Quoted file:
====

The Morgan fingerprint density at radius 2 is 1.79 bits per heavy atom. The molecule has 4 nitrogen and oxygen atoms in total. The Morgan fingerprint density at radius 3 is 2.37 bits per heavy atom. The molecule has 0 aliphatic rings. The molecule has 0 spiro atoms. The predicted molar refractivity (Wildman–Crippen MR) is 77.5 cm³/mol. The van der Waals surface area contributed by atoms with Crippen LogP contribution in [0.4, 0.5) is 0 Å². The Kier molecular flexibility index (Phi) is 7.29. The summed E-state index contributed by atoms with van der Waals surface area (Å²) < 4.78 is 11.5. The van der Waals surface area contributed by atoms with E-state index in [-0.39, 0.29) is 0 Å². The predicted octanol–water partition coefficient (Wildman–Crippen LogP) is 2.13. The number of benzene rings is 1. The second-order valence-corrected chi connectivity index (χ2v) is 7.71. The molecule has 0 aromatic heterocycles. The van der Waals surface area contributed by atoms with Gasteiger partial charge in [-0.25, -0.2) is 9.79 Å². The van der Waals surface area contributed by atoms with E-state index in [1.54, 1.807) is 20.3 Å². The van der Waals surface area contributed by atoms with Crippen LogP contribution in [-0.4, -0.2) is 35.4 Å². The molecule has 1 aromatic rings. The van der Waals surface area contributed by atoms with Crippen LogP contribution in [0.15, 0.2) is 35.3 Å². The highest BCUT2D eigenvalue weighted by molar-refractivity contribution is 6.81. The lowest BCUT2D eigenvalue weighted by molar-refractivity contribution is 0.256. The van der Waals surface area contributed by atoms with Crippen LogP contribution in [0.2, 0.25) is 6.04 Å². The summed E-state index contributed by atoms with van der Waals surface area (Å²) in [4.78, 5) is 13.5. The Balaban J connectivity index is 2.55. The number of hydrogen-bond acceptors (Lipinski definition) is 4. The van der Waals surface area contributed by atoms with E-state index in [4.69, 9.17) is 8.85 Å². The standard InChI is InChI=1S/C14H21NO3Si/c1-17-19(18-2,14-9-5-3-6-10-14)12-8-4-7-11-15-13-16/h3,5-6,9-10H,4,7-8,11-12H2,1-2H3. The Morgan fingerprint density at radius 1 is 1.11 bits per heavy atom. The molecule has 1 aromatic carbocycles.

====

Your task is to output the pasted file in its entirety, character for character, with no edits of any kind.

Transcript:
The Morgan fingerprint density at radius 2 is 1.79 bits per heavy atom. The molecule has 4 nitrogen and oxygen atoms in total. The Morgan fingerprint density at radius 3 is 2.37 bits per heavy atom. The molecule has 0 aliphatic rings. The molecule has 0 spiro atoms. The predicted molar refractivity (Wildman–Crippen MR) is 77.5 cm³/mol. The van der Waals surface area contributed by atoms with Crippen LogP contribution in [0.4, 0.5) is 0 Å². The Kier molecular flexibility index (Phi) is 7.29. The summed E-state index contributed by atoms with van der Waals surface area (Å²) < 4.78 is 11.5. The van der Waals surface area contributed by atoms with E-state index in [-0.39, 0.29) is 0 Å². The predicted octanol–water partition coefficient (Wildman–Crippen LogP) is 2.13. The number of benzene rings is 1. The second-order valence-corrected chi connectivity index (χ2v) is 7.71. The molecule has 0 aromatic heterocycles. The van der Waals surface area contributed by atoms with Gasteiger partial charge in [-0.25, -0.2) is 9.79 Å². The van der Waals surface area contributed by atoms with E-state index in [1.54, 1.807) is 20.3 Å². The van der Waals surface area contributed by atoms with Crippen LogP contribution in [-0.4, -0.2) is 35.4 Å². The molecule has 1 aromatic rings. The van der Waals surface area contributed by atoms with Crippen LogP contribution in [0.15, 0.2) is 35.3 Å². The highest BCUT2D eigenvalue weighted by molar-refractivity contribution is 6.81. The lowest BCUT2D eigenvalue weighted by molar-refractivity contribution is 0.256. The van der Waals surface area contributed by atoms with Crippen LogP contribution in [0.2, 0.25) is 6.04 Å². The summed E-state index contributed by atoms with van der Waals surface area (Å²) in [4.78, 5) is 13.5. The Balaban J connectivity index is 2.55. The number of hydrogen-bond acceptors (Lipinski definition) is 4. The van der Waals surface area contributed by atoms with E-state index in [4.69, 9.17) is 8.85 Å². The standard InChI is InChI=1S/C14H21NO3Si/c1-17-19(18-2,14-9-5-3-6-10-14)12-8-4-7-11-15-13-16/h3,5-6,9-10H,4,7-8,11-12H2,1-2H3. The Morgan fingerprint density at radius 1 is 1.11 bits per heavy atom. The molecule has 1 aromatic carbocycles.